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WBC Presence Reminded That April Is A Month Of Protest And Grieving In Blacksburg

By Jared Rowan
April 27, 2010

About 150 students and local residents gathered at the Graduate Life Center Plaza at Virginia Tech, and then at the corner of Main and Roanoke streets in downtown Blacksburg earlier this month as a counter-protest to a controversial appearance by the notorious Westboro Baptist Church.

The Westboro Baptist Church has received nationwide attention due to its protesting of slain military members’ funerals as well as its anti-gay and anti-Semitic protests.

The church members came to Blacksburg to throw their strange light on the connection between Virginia Tech and the death of Morgan Harrington, a Virginia Tech student who was abducted and killed last October. Church members said they also came to protest the university's gay and Jewish population. They protested at the Hillel Jewish Center, at the corner of Main and Roanoke streets, and at the Blacksburg Middle School.

The group seems to suggest that Blacksburg and other American communities are paying a price due to their tolerance and embracing of population diversity.

When asked why they came out, Blacksburg High School students said they wouldn’t be anywhere else. “It’s worth it. All of our teachers are pretty supportive of the actual cause…anti-WBC, I guess,” said Michael James-Deramo, a Blacksburg High School student. His friends, Sam Loeschen and Edmund Hughes, quickly agreed.

“They seem to not want to change people’s minds as much as be provocative as possible,” said Edmund Hughes when asked why they thought the WBC was protesting their school.

Virginia Tech students seemed to agree. Ben Byard, a junior chemistry major at Virginia Tech, offered up his thoughts as to why he supported the rally against the WBC. “The people are insane, and they are speaking out against something that doesn’t need it," said Byard. “They are hurting this university, at its core, and it’s wrong.”

The Virginia Tech students used the graduate center as a staging ground to counter-protest the WBC at North and Main street. Organized, instructed and led by Mathis Kennington, a doctoral student at Virginia Tech, the stucents moved to the corners of Main and Roanoke streets, where they joined a large group seeking to counter the efforts of the six members of the WBC gathered on one corner.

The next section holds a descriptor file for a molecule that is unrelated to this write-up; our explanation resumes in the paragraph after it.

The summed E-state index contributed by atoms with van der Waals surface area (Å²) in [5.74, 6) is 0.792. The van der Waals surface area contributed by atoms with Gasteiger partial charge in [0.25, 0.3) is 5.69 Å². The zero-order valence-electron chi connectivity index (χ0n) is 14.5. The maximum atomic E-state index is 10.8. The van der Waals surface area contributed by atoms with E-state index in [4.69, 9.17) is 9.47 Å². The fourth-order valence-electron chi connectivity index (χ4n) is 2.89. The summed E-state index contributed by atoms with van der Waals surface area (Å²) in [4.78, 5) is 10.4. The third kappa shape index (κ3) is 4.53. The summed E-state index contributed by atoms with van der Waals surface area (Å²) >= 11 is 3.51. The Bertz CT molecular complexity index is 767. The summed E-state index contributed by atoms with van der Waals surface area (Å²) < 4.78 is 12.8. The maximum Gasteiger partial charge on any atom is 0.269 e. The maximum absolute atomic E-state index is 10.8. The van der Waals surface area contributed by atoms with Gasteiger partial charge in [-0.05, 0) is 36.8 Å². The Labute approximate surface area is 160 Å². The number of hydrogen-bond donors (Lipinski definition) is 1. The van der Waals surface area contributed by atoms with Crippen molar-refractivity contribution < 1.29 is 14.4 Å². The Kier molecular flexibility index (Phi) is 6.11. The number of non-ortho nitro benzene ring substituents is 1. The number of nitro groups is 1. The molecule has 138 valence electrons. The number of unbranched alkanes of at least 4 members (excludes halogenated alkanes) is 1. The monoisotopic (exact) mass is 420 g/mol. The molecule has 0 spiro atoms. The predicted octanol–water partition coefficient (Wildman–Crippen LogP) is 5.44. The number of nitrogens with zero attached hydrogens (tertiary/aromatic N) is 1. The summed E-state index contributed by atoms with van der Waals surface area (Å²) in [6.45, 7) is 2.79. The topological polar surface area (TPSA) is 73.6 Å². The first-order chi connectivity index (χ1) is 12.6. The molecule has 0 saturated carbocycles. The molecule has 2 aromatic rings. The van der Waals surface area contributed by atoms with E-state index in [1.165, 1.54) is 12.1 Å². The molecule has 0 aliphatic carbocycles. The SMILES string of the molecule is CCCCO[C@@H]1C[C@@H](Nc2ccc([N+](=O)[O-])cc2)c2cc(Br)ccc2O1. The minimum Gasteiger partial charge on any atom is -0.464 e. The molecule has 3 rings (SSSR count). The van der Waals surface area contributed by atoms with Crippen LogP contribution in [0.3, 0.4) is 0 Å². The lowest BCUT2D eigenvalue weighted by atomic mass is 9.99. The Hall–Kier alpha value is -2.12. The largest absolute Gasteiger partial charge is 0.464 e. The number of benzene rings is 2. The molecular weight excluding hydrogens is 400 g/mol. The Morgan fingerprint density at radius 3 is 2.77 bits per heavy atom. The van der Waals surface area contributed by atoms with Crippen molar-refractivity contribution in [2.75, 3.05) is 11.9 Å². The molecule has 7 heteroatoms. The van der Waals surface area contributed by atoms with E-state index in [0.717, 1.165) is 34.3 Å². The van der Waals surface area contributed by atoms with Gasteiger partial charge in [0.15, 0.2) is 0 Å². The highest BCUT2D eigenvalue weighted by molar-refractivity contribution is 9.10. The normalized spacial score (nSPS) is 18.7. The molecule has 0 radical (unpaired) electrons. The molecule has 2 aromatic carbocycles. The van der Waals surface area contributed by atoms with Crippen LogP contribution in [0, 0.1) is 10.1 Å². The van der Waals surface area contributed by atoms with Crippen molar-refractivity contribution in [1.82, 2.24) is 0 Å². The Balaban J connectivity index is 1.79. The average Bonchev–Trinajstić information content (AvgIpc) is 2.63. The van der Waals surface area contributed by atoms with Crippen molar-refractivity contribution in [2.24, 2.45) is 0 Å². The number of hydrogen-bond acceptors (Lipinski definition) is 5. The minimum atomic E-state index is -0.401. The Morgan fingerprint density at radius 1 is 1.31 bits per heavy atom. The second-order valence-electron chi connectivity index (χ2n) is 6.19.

Virginia Tech students and Blacksburg residents occupied the other three corners.

Counter-protesters carried signs to show how ridiculous they thought the WBC’s protest was. There were both comical signs, such as “I am Angry, About Something, I Guess” and “O’Doyle Rules!”, as well as serious signs, including ones quoting Bible passages about love and acceptance as well as signs celebrating the life of Morgan Harrington.

After about 30 minutes of being drowned out by student chants — the counter-protesters offered cheers such as “repent against collective gathering!” and “God loves handicapped parking,” and honking horns — the WBC protesters departed, serenaded by a student chorus of “Hey Hey Hey, Good bye” and “Morgan.”

The Westboro group then proceeded to Blacksburg Middle School, to protest the high school students attending afternoon school (following the collapse of the Blacksburg High gym in February that necessitate closing the high school and sending those students to a late shift at the middle school).

In attendance at the counter-protest was Dr. Dan Harrington, father of the late Morgan Harrington, whose death the WBC wanted to ensnare in their protest.

Dan Harrington was enthusiastic about the response to WBC’s protests. “Incredible response from the Hokie community, just amazing,” the grieving father said. “It was more than I thought it would be and [the WBC’s] was less than I thought it would be, which is surprising.”

Harrington and family friends Kenny Jarols and Julie Waldrup joined the counter-protest, holding up signs that said “God Loves Morgan Harrington.”